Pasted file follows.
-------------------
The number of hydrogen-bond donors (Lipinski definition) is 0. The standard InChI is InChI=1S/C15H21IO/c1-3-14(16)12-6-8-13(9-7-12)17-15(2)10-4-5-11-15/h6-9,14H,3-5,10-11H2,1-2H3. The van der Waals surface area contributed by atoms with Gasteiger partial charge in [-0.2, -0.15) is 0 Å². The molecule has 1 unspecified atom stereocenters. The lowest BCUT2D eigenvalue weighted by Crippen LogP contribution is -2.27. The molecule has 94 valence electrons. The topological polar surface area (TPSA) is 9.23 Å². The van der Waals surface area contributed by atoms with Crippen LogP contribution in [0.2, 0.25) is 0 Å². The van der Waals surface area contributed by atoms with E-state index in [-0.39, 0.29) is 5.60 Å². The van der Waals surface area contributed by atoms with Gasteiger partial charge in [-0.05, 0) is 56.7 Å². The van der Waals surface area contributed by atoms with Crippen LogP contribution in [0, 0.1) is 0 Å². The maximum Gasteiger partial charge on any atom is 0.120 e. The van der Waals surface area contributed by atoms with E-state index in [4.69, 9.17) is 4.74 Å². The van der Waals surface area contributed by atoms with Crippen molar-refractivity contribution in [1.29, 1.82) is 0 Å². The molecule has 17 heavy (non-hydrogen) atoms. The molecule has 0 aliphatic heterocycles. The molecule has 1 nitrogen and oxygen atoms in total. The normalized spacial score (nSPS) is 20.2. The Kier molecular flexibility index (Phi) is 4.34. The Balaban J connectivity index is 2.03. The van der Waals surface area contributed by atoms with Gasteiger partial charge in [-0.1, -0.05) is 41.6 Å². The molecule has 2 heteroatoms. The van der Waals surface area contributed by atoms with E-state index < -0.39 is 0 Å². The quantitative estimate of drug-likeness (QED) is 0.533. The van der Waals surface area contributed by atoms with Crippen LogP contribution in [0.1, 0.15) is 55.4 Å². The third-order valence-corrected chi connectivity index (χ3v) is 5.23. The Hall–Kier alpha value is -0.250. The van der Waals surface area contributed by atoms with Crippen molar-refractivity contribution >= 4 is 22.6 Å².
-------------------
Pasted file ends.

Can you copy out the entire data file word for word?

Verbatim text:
The number of hydrogen-bond donors (Lipinski definition) is 0. The standard InChI is InChI=1S/C15H21IO/c1-3-14(16)12-6-8-13(9-7-12)17-15(2)10-4-5-11-15/h6-9,14H,3-5,10-11H2,1-2H3. The van der Waals surface area contributed by atoms with Gasteiger partial charge in [-0.2, -0.15) is 0 Å². The molecule has 1 unspecified atom stereocenters. The lowest BCUT2D eigenvalue weighted by Crippen LogP contribution is -2.27. The molecule has 94 valence electrons. The topological polar surface area (TPSA) is 9.23 Å². The van der Waals surface area contributed by atoms with Crippen LogP contribution in [0.2, 0.25) is 0 Å². The van der Waals surface area contributed by atoms with E-state index in [-0.39, 0.29) is 5.60 Å². The van der Waals surface area contributed by atoms with Gasteiger partial charge in [-0.05, 0) is 56.7 Å². The van der Waals surface area contributed by atoms with Crippen LogP contribution in [0, 0.1) is 0 Å². The maximum Gasteiger partial charge on any atom is 0.120 e. The van der Waals surface area contributed by atoms with E-state index in [4.69, 9.17) is 4.74 Å². The van der Waals surface area contributed by atoms with Crippen molar-refractivity contribution in [1.29, 1.82) is 0 Å². The molecule has 17 heavy (non-hydrogen) atoms. The molecule has 0 aliphatic heterocycles. The molecule has 1 nitrogen and oxygen atoms in total. The normalized spacial score (nSPS) is 20.2. The Kier molecular flexibility index (Phi) is 4.34. The Balaban J connectivity index is 2.03. The van der Waals surface area contributed by atoms with Gasteiger partial charge in [-0.1, -0.05) is 41.6 Å². The molecule has 2 heteroatoms. The van der Waals surface area contributed by atoms with E-state index < -0.39 is 0 Å². The quantitative estimate of drug-likeness (QED) is 0.533. The van der Waals surface area contributed by atoms with Crippen LogP contribution in [0.1, 0.15) is 55.4 Å². The third-order valence-corrected chi connectivity index (χ3v) is 5.23. The Hall–Kier alpha value is -0.250. The van der Waals surface area contributed by atoms with Crippen molar-refractivity contribution >= 4 is 22.6 Å².